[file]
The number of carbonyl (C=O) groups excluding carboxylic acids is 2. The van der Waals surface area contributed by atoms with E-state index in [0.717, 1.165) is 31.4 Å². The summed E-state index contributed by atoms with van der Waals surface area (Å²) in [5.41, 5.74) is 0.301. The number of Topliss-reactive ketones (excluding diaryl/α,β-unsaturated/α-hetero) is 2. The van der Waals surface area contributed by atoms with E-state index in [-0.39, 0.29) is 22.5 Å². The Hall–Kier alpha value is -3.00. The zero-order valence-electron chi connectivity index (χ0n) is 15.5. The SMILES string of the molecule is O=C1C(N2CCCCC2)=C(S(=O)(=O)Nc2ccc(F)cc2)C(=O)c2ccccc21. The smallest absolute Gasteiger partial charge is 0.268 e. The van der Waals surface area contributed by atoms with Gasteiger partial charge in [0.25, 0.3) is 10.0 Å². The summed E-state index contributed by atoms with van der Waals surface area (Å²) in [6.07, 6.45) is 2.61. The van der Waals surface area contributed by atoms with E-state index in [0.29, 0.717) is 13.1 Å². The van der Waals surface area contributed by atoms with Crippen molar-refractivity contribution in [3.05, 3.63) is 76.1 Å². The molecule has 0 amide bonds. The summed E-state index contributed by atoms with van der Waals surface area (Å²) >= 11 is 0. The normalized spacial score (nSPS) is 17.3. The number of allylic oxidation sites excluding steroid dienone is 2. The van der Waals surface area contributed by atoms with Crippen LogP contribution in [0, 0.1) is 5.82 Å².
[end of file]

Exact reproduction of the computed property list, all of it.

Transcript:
The number of carbonyl (C=O) groups excluding carboxylic acids is 2. The van der Waals surface area contributed by atoms with E-state index in [0.717, 1.165) is 31.4 Å². The summed E-state index contributed by atoms with van der Waals surface area (Å²) in [5.41, 5.74) is 0.301. The number of Topliss-reactive ketones (excluding diaryl/α,β-unsaturated/α-hetero) is 2. The van der Waals surface area contributed by atoms with E-state index in [-0.39, 0.29) is 22.5 Å². The Hall–Kier alpha value is -3.00. The zero-order valence-electron chi connectivity index (χ0n) is 15.5. The SMILES string of the molecule is O=C1C(N2CCCCC2)=C(S(=O)(=O)Nc2ccc(F)cc2)C(=O)c2ccccc21. The smallest absolute Gasteiger partial charge is 0.268 e. The van der Waals surface area contributed by atoms with Gasteiger partial charge in [0.25, 0.3) is 10.0 Å². The summed E-state index contributed by atoms with van der Waals surface area (Å²) in [6.07, 6.45) is 2.61. The van der Waals surface area contributed by atoms with E-state index in [0.29, 0.717) is 13.1 Å². The van der Waals surface area contributed by atoms with Crippen molar-refractivity contribution in [3.05, 3.63) is 76.1 Å². The molecule has 0 amide bonds. The summed E-state index contributed by atoms with van der Waals surface area (Å²) >= 11 is 0. The normalized spacial score (nSPS) is 17.3. The number of allylic oxidation sites excluding steroid dienone is 2. The van der Waals surface area contributed by atoms with Crippen LogP contribution in [0, 0.1) is 5.82 Å².